In later years Hellstenius has worked very much in a ‘process-orientated’ fashion together with musicians when writing his music, resulting in a number of highly fascinating works recorded for this release. Henrik Hellstenius’ music is lively and animated, with an interaction between musical elements creating a superior dramaturgy – perhaps a reflection of the fact that Hellstenius has worked a lot with music for theatre and dance. The listener experiences an immediate sense of an underlying melodic, even lyrical, sensitivity, either directly or indirectly present.
Hellstenius’ close collaboration with the violinist Peter Herresthal and percussionist Hans-Kristain Kjos Sørensen have resulted in two concertos. In “Readings of Mr G” instrumental and theatrical elements are combined. The percussionist is not only a musician, but speaker also; an actor in the widest sense. It is a form of artistic project, a musical re-reading of the original text; the mystic Georges Ivanovitch Gurdjieff as written down by his student Peter Ospensky. There is also a parallel musical “reading” of a late work by the French composer Gérard Grisey, with whom Hellstenius studied. In the beautiful violin concerto “By the voice a faint light is shed” Hellstenius creates the illusion of a temporal paradox: the music has a forward-moving development, but twists and turns will inevitably return us to the point of origin, revealing what the composer calls a ‘spiral form’.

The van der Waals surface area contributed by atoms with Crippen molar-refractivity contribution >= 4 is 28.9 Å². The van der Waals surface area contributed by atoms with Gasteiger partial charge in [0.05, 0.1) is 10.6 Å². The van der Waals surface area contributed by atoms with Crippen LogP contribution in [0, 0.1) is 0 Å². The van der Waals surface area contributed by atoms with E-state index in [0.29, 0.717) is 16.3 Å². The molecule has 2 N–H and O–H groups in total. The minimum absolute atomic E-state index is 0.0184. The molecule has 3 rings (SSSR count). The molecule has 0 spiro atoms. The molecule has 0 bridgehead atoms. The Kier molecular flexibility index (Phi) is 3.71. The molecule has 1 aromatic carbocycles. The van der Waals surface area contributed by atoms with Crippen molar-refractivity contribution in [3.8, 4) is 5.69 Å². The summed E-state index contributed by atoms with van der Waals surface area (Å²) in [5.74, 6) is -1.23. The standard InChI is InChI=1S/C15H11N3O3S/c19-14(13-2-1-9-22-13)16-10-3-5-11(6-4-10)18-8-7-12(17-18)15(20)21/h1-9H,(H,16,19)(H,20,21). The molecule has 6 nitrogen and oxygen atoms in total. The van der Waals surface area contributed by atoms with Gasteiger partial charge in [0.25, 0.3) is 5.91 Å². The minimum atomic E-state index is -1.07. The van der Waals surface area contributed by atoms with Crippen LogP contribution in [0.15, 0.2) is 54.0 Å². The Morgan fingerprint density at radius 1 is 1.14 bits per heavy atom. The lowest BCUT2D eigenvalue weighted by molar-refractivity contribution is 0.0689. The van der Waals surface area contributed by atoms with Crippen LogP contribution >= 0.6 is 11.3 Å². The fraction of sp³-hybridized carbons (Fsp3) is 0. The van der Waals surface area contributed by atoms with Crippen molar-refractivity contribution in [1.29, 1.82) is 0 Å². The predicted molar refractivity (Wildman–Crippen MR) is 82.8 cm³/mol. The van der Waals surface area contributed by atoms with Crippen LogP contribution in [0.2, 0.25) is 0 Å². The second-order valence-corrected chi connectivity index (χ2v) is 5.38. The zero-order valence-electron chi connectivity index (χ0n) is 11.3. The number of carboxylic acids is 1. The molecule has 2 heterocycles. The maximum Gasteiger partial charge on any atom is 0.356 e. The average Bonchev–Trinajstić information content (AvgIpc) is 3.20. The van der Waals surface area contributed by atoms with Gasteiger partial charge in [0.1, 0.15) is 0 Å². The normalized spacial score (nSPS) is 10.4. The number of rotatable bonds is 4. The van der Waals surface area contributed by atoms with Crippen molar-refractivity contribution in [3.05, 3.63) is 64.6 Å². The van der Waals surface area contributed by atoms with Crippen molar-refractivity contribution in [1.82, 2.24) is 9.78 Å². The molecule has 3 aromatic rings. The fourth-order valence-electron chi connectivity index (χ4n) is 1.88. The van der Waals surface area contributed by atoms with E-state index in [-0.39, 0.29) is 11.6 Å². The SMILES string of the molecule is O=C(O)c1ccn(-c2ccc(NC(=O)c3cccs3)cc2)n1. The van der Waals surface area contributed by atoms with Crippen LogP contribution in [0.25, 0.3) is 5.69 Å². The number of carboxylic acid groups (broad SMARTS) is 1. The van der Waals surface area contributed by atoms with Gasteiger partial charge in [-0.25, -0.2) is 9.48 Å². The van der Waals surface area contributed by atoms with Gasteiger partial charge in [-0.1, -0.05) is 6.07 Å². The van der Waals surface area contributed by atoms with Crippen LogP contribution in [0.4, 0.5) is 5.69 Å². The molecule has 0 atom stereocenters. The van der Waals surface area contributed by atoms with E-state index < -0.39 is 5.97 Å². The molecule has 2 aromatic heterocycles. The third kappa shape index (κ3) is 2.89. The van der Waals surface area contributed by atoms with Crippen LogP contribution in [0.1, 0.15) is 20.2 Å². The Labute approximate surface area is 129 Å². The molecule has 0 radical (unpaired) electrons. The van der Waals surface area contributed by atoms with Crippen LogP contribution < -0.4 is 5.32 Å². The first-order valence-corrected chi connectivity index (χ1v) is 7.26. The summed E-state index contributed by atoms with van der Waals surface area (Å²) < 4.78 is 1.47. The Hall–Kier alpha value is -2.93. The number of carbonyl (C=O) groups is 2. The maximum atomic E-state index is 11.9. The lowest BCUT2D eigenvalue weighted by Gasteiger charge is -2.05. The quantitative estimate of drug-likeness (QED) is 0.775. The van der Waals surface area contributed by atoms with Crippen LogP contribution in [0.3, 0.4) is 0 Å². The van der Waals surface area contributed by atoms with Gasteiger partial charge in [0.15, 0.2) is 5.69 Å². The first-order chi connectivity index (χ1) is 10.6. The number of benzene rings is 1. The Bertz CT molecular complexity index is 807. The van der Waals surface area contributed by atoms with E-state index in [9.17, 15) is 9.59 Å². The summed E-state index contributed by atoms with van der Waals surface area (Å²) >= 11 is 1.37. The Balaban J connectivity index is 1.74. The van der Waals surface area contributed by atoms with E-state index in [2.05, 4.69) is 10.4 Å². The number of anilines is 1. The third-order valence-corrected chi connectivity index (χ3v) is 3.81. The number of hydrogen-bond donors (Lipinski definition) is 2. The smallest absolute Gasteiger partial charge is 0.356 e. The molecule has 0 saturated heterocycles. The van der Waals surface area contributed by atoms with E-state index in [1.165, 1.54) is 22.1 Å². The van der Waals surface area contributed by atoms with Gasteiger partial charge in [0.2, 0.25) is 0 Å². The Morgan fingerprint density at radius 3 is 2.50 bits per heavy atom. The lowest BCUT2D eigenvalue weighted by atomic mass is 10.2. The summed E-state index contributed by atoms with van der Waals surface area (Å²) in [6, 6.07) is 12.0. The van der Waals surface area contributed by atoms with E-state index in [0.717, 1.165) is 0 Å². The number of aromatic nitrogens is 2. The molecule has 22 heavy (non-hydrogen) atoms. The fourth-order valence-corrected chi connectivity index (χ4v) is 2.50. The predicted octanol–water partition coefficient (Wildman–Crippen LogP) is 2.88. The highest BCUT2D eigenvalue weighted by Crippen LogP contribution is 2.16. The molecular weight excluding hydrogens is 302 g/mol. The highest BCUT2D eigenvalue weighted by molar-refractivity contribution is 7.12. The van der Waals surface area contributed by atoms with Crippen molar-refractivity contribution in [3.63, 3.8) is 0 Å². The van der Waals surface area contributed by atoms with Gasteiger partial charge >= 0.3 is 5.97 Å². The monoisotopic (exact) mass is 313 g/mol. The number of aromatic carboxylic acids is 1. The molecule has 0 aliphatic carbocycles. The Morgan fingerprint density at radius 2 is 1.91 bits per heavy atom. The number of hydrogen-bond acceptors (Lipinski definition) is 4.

“Hi Ophelia!” is the title of the third scene in Hellstenius second opera: “Ophelias: Death by Waters singing”. Even though this excerpt is removed from the dramaturgy of the opera, the music’s transient textures, vital pauses and melodic tendencies nonetheless convey the innocent Ophelia’s dreams, expectations and hopes of the future, before she is reduced to a pawn in the struggle for power.
A close connection to theatre also exists with the works Book of Songs and Imprints, both sets deriving from work Hellstenius has done for choreographer Ingun Bjørnsgaard’s productions. In Ombra della sera various musical fragments of the Italian composer Luigi Nono are the basis for the work, allowing Hellstenius’ unmistakable flexibility, marked, gestural lines and extrovert temperament, to function almost like an active counterpoint to Nono’s music. The title, which translates as “Shadow of evening”, is also the name of a sculpture in the Etruscan Museum at Volterra in Tuscany, portraying a very tall, thin, young man. The unusual shape of the ancient effigy was a mystery to the archaeologists who discovered it in the eighteenth century. One suggestion was that it might have been an attempt to represent the long shadow of evening rather than the person himself.